The end of capitalism has begun The red flags and marching songs of Syriza during the Greek crisis, plus the expectation that the banks would be nationalised, revived briefly a 20th-century dream: the forced destruction of the market from above. For much of the 20th century this was how the left conceived the first stage of an economy beyond capitalism. The force would be applied by the working class, either at the ballot box or on the barricades. Instead over the past 25 years it has been the left’s project that has collapsed. If you lived through all this, and disliked capitalism, it was traumatic. As with the end of feudalism 500 years ago, capitalism’s replacement by postcapitalism will be accelerated by external shocks and shaped by the emergence of a new kind of human being. Postcapitalism is possible because of three major changes information technology has brought about in the past 25 years. Second, information is corroding the market’s ability to form prices correctly. Yet information is abundant.

The Probability of Evolution Introduction to the Mathematics of Evolution Chapter 15 The Probability of Evolution "A statistician is a person who stands in a bucket of ice water, sticks their head in an over and says: 'on average, I feel fine!'" K. Gene Complexes In prior chapters we talked about genes and DNA, among other things. A gene would be useless without the rest of the gene complex. No one really knows what the average number of nucleotide pairs (generally just referred to as "nucleotides") are in the average "gene complex." "While only a small fraction of the [DNA] directly encodes for proteins, every protein-encoding sequence is embedded within other functional sequences that regulate the expression of such proteins. Genetic Entropy & The Mystery of the Genome, page 38 The numbers he quotes are for humans. Before getting into human evolution, let us apply the concept of "gene complex" to the "first living cell." The Probability of the "First Living Cell" What if we randomly modified pure gibberish? And so on.

Aco branches.svg - Wikipedia, the free encyclopedia From Wikimedia Commons, the free media repository Français :Choix du plus court chemin par une colonie de fourmi Auteur : Johann Dréo (User:Nojhan) Date : 27 mai 2006 Notes : 1) la première fourmi trouve la source de nourriture (F), via un chemin quelconque (a), puis revient au nid (N) en laissant derrière elle une piste de phéromone (b). 2) les fourmis empruntent indifféremment les 4 chemins possibles, mais le renforcement de la piste rend plus attractif le chemin le plus court. 3) les fourmis empruntent le chemin le plus court, les portions longues des autres chemins voient la piste de phéromones s'évaporer. English:Shortest path find by an ant colony Author: Johann Dréo (User:Nojhan) Date: 27 may 2006 Русский:Поиск кратчайшего пути муравьиной колонией Автор: Johann Dréo (User:Nojhan) Дата: 27 мая 2006 Licensing[edit] File history Click on a date/time to view the file as it appeared at that time. You cannot overwrite this file. There are no pages that link to this file. File usage on other wikis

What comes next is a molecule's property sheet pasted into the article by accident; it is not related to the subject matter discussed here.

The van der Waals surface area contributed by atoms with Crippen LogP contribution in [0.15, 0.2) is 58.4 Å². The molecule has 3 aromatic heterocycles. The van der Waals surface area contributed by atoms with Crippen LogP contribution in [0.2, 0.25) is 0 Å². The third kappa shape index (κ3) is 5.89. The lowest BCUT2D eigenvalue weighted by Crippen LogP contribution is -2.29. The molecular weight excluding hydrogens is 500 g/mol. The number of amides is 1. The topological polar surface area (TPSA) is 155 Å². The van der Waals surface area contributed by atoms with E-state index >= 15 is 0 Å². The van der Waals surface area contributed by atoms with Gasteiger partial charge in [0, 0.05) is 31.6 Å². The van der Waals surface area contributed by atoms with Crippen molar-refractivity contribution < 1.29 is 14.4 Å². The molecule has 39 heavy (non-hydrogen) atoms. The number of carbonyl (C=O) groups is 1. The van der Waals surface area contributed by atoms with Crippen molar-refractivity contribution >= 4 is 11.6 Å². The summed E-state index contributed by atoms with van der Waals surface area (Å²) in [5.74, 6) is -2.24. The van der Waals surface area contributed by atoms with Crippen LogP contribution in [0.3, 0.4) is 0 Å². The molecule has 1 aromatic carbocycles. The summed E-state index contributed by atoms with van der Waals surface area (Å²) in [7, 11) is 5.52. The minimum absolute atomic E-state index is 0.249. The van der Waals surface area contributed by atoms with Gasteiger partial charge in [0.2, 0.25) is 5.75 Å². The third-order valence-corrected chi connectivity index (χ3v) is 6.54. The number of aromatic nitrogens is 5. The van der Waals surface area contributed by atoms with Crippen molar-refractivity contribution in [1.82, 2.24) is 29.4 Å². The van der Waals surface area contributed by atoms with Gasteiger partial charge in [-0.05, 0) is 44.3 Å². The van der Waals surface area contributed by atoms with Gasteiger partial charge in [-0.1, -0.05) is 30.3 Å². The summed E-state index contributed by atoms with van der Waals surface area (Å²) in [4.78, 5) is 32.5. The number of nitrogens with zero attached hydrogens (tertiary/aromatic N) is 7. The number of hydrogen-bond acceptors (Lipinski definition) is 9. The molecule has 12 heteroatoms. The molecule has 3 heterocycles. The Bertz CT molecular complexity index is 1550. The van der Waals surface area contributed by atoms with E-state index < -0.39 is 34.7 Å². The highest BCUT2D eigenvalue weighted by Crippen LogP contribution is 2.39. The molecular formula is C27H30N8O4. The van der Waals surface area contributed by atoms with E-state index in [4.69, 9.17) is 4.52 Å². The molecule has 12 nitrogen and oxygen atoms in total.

See Ya Later, Capitalism — the Collaborative Economy Is Taking Over — Backchannel The old model of unwieldy behemoths is giving way to a new one of collaboration. Welcome to the world of Peers. Compare the phone you had as a kid to the one in your pocket now. The first was a telephone owned by a monopoly that you used at most only minutes a day. The latter is a smart networked device you refer to hundreds of times. The difference? This cycle of opening up excess capacity, INCs building platforms for participation, and connecting billions of diverse Peers to create and collaborate together, is the path to abundance. Peers Inc partnerships are everywhere. The French startup BlaBlaCar shares long distance car trips, connecting drivers with extra seats and travelers going in the same direction. Throughout the last century companies have made money by hoarding stuff: assets, intellectual property, people. In the new collaborative economy, sharing and networking assets, like platforms, car seats and bedrooms, will always deliver more value faster.

Why the Theory of Evolution Exists Introduction to the Mathematics of Evolution Chapter 1 Why the Theory of Evolution Exists "In the preface to the proceedings of the [Wistar] symposium, Dr. 's Enigma, Luther D. Introduction Many times students hear that the theory of evolution is a "proven fact of science." The reality is that the theory of evolution is NOT a proven fact of science. For example, the theory of evolution requires that life be created from simple chemicals. Such a conversion has never been demonstrated and such a conversion has never been proven to be possible. Even the simplest life on earth, which does not require a host, is far too complex to form by a series of accidents. The theory of evolution also requires massive amounts of new genetic information form by totally random mutations of DNA. New genetic information, including at least one new gene, has never been observed in nature, nor has new genetic information, created by random mutations of DNA, ever been accomplished in a science lab. Science Mr.